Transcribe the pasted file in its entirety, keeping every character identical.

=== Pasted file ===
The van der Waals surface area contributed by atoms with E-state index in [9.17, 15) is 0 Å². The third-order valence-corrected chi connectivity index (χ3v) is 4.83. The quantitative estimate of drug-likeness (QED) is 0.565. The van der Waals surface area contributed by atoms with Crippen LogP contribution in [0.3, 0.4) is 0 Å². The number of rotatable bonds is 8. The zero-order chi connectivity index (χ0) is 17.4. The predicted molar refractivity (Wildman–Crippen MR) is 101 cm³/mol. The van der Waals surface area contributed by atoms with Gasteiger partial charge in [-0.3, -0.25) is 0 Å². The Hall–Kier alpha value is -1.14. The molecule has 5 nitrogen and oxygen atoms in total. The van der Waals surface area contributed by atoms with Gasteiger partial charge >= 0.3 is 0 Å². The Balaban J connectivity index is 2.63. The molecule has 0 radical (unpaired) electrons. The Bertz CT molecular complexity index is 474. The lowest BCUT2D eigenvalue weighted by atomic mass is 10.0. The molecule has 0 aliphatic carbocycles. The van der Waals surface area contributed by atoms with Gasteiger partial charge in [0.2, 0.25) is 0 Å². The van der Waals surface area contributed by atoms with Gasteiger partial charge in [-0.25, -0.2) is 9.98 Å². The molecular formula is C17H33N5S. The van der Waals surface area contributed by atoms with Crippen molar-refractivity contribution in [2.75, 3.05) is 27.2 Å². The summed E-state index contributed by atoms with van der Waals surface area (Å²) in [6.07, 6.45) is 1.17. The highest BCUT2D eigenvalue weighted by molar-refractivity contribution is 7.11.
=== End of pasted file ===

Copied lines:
The van der Waals surface area contributed by atoms with E-state index in [9.17, 15) is 0 Å². The third-order valence-corrected chi connectivity index (χ3v) is 4.83. The quantitative estimate of drug-likeness (QED) is 0.565. The van der Waals surface area contributed by atoms with Crippen LogP contribution in [0.3, 0.4) is 0 Å². The number of rotatable bonds is 8. The zero-order chi connectivity index (χ0) is 17.4. The predicted molar refractivity (Wildman–Crippen MR) is 101 cm³/mol. The van der Waals surface area contributed by atoms with Gasteiger partial charge in [-0.3, -0.25) is 0 Å². The Hall–Kier alpha value is -1.14. The molecule has 5 nitrogen and oxygen atoms in total. The van der Waals surface area contributed by atoms with Gasteiger partial charge >= 0.3 is 0 Å². The Balaban J connectivity index is 2.63. The molecule has 0 radical (unpaired) electrons. The Bertz CT molecular complexity index is 474. The lowest BCUT2D eigenvalue weighted by atomic mass is 10.0. The molecule has 0 aliphatic carbocycles. The van der Waals surface area contributed by atoms with Gasteiger partial charge in [0.2, 0.25) is 0 Å². The van der Waals surface area contributed by atoms with Gasteiger partial charge in [-0.25, -0.2) is 9.98 Å². The molecular formula is C17H33N5S. The van der Waals surface area contributed by atoms with Crippen molar-refractivity contribution in [2.75, 3.05) is 27.2 Å². The summed E-state index contributed by atoms with van der Waals surface area (Å²) in [6.07, 6.45) is 1.17. The highest BCUT2D eigenvalue weighted by molar-refractivity contribution is 7.11.